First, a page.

Published January 13, 2015
Japan's most-wanted fugitive has been eluding police for nearly a month. He slips urban dragnets. He runs through crowded train stations, shocking commuters. He even urinates in public.
That may not be too surprising — since the culprit is a wild monkey.
The cheeky, red-faced primate has been giving Tokyo authorities a headache since it showed up on city streets a few weeks ago, repeatedly eluding capture by net-wielding police.
"This monkey is driving us crazy," said Tadayoshi Toyama, police official in the Tokyo neighborhood of Kanda, where the monkey was seen last weekend. "It's so agile, and we only have dignets."
The primate — a Japanese macaque — first leapt to the national stage in August. It showed up in Tokyo's Shibuya station and gazed down at the crowd from atop a schedule board before deftly escaping dozens of police and dashing to a park.
Since then, the monkey — which some authorities suspect hitched a train ride from nearby mountains into the city — has been sighted repeatedly around Tokyo. But the animal always manages to slip away before police can catch it.
The monkey has not hurt anyone so far, and Tokyoites have been delighted rather than alarmed by its appearances. At Shibuya, scores of commuters and high-schoolers snapped photos of the animal with their cell-phones.
But for the police, chasing the monkey has been time-consuming work.
Each sighting forces net-wielding police to rush to the scene. Police had to mobilize 10 times over the last weekend alone, but without success.
On Monday, the monkey was seen sitting in front of a fruit shop staring at the bananas, but was apparently shooed away before snatching its breakfast, Toyama said.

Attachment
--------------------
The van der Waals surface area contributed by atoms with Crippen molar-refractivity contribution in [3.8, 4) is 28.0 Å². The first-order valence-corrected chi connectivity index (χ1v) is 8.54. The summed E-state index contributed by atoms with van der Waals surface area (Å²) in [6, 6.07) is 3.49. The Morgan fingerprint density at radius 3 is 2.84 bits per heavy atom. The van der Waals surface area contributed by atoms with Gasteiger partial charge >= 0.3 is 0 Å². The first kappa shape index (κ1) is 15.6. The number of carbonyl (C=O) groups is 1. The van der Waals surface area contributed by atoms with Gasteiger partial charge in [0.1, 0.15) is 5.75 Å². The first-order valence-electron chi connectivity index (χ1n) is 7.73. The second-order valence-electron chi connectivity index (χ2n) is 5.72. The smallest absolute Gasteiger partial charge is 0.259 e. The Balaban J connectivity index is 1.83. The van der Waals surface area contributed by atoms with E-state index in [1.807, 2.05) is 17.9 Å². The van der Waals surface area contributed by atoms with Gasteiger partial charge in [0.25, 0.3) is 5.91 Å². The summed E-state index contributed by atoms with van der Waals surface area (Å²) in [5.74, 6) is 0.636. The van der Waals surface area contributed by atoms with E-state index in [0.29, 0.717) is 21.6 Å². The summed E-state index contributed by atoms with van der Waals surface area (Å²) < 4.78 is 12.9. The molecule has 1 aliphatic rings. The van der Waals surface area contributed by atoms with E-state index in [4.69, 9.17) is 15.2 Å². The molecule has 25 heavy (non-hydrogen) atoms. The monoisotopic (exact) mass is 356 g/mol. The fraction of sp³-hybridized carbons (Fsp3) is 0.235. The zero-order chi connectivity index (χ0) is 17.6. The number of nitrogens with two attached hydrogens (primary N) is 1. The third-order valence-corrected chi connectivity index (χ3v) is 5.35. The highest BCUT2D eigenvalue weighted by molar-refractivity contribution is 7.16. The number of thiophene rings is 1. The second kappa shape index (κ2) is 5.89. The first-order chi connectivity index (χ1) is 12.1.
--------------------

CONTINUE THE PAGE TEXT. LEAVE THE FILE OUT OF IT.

It was later spotted outside a nearby restaurant, then on a powerline, looking down the policemen who arrived at the scene after someone called in the tip.
"Then the monkey urinated to the ground," said Toyama. "What a troublemaker. We have to catch him as soon as possible."
The monkey has not injured anyone or taken store merchandise, and it's so stealthy that authorities haven't even gotten a good enough look to determine whether it's male or female.
Yoshiaki Sagawa, an official at Tokyo's Ueno Zoo, said odds are the monkey is not a runaway pet because it's not tamed.
"It's probably a country monkey that has gotten lost from the troop and ended up in the city. Male monkeys sometimes act independently, and that's what might have happened," Sagawa said.
The monkey is probably living on rainwater, leaves and berries on trees in the park, or from someone's yard, he said.
Monkeys are common in rural Japan where they have often damage crops, and have been known to bite humans. A rise in the monkey population in recent years has led to more of them foraging beyond forests into farms and towns.